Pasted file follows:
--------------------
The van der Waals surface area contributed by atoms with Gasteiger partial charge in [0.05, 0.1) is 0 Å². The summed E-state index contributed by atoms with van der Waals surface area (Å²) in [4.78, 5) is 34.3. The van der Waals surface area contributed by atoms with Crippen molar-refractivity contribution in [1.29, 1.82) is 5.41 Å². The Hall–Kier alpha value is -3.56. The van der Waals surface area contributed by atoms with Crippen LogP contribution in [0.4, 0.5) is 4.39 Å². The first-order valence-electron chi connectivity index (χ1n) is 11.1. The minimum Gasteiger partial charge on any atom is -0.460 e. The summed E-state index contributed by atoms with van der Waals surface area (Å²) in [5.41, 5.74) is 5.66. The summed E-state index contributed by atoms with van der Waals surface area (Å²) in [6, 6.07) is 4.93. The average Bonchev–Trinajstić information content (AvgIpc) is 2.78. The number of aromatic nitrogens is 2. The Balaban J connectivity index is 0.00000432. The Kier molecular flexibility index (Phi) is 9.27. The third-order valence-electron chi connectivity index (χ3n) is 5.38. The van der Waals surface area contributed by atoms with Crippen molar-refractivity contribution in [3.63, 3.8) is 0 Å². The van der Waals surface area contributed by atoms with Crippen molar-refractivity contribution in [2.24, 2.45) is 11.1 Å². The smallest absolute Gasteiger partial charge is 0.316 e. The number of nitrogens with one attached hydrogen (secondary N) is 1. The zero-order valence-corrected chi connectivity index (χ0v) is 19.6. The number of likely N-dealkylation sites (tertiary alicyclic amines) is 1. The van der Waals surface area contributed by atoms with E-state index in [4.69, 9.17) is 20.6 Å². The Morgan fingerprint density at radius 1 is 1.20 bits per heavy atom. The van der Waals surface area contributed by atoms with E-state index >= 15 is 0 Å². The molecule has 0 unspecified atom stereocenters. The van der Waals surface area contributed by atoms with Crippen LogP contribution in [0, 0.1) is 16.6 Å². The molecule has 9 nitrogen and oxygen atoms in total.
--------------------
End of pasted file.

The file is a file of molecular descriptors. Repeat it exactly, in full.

The van der Waals surface area contributed by atoms with Gasteiger partial charge in [0.05, 0.1) is 0 Å². The summed E-state index contributed by atoms with van der Waals surface area (Å²) in [4.78, 5) is 34.3. The van der Waals surface area contributed by atoms with Crippen molar-refractivity contribution in [1.29, 1.82) is 5.41 Å². The Hall–Kier alpha value is -3.56. The van der Waals surface area contributed by atoms with Crippen LogP contribution in [0.4, 0.5) is 4.39 Å². The first-order valence-electron chi connectivity index (χ1n) is 11.1. The minimum Gasteiger partial charge on any atom is -0.460 e. The summed E-state index contributed by atoms with van der Waals surface area (Å²) in [5.41, 5.74) is 5.66. The summed E-state index contributed by atoms with van der Waals surface area (Å²) in [6, 6.07) is 4.93. The average Bonchev–Trinajstić information content (AvgIpc) is 2.78. The number of aromatic nitrogens is 2. The Balaban J connectivity index is 0.00000432. The Kier molecular flexibility index (Phi) is 9.27. The third-order valence-electron chi connectivity index (χ3n) is 5.38. The van der Waals surface area contributed by atoms with Crippen molar-refractivity contribution in [3.63, 3.8) is 0 Å². The van der Waals surface area contributed by atoms with Crippen molar-refractivity contribution in [2.24, 2.45) is 11.1 Å². The smallest absolute Gasteiger partial charge is 0.316 e. The number of nitrogens with one attached hydrogen (secondary N) is 1. The zero-order valence-corrected chi connectivity index (χ0v) is 19.6. The number of likely N-dealkylation sites (tertiary alicyclic amines) is 1. The van der Waals surface area contributed by atoms with E-state index in [4.69, 9.17) is 20.6 Å². The Morgan fingerprint density at radius 1 is 1.20 bits per heavy atom. The van der Waals surface area contributed by atoms with E-state index >= 15 is 0 Å². The molecule has 0 unspecified atom stereocenters. The van der Waals surface area contributed by atoms with Crippen LogP contribution in [0, 0.1) is 16.6 Å². The molecule has 9 nitrogen and oxygen atoms in total.